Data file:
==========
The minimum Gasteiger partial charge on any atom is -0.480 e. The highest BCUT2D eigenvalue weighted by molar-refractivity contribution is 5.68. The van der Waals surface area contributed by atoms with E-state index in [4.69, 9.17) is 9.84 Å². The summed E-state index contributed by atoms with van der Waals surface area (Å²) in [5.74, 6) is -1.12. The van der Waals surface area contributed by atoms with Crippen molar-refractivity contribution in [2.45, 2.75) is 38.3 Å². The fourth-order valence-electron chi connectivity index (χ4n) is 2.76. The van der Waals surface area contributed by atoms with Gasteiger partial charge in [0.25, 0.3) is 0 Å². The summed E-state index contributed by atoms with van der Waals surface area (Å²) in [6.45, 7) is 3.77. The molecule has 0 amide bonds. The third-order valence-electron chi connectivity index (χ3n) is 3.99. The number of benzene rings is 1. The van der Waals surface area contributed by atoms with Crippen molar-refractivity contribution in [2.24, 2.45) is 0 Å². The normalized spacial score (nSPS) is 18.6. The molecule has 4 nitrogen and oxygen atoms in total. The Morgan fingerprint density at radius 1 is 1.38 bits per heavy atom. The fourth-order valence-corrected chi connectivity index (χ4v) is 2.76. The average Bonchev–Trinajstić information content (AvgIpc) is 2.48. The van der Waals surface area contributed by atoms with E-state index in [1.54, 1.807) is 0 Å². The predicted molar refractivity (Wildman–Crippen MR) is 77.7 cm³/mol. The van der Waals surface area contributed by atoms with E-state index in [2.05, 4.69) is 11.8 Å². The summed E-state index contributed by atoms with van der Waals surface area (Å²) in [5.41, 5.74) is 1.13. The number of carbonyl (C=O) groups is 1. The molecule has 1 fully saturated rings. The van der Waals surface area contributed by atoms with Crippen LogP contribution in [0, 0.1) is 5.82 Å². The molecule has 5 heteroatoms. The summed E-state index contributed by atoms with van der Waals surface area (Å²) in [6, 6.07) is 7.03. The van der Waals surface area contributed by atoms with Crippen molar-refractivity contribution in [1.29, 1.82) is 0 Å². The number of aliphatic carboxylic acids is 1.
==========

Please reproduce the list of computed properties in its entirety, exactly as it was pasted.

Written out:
The minimum Gasteiger partial charge on any atom is -0.480 e. The highest BCUT2D eigenvalue weighted by molar-refractivity contribution is 5.68. The van der Waals surface area contributed by atoms with E-state index in [4.69, 9.17) is 9.84 Å². The summed E-state index contributed by atoms with van der Waals surface area (Å²) in [5.74, 6) is -1.12. The van der Waals surface area contributed by atoms with Crippen molar-refractivity contribution in [2.45, 2.75) is 38.3 Å². The fourth-order valence-electron chi connectivity index (χ4n) is 2.76. The van der Waals surface area contributed by atoms with Gasteiger partial charge in [0.25, 0.3) is 0 Å². The summed E-state index contributed by atoms with van der Waals surface area (Å²) in [6.45, 7) is 3.77. The molecule has 0 amide bonds. The third-order valence-electron chi connectivity index (χ3n) is 3.99. The number of benzene rings is 1. The van der Waals surface area contributed by atoms with Crippen molar-refractivity contribution in [2.24, 2.45) is 0 Å². The normalized spacial score (nSPS) is 18.6. The molecule has 4 nitrogen and oxygen atoms in total. The Morgan fingerprint density at radius 1 is 1.38 bits per heavy atom. The fourth-order valence-corrected chi connectivity index (χ4v) is 2.76. The average Bonchev–Trinajstić information content (AvgIpc) is 2.48. The van der Waals surface area contributed by atoms with E-state index in [1.54, 1.807) is 0 Å². The predicted molar refractivity (Wildman–Crippen MR) is 77.7 cm³/mol. The van der Waals surface area contributed by atoms with E-state index in [2.05, 4.69) is 11.8 Å². The summed E-state index contributed by atoms with van der Waals surface area (Å²) in [5.41, 5.74) is 1.13. The number of carbonyl (C=O) groups is 1. The molecule has 1 fully saturated rings. The van der Waals surface area contributed by atoms with Crippen LogP contribution in [0, 0.1) is 5.82 Å². The molecule has 5 heteroatoms. The summed E-state index contributed by atoms with van der Waals surface area (Å²) in [6, 6.07) is 7.03. The van der Waals surface area contributed by atoms with Crippen molar-refractivity contribution in [1.29, 1.82) is 0 Å². The number of aliphatic carboxylic acids is 1.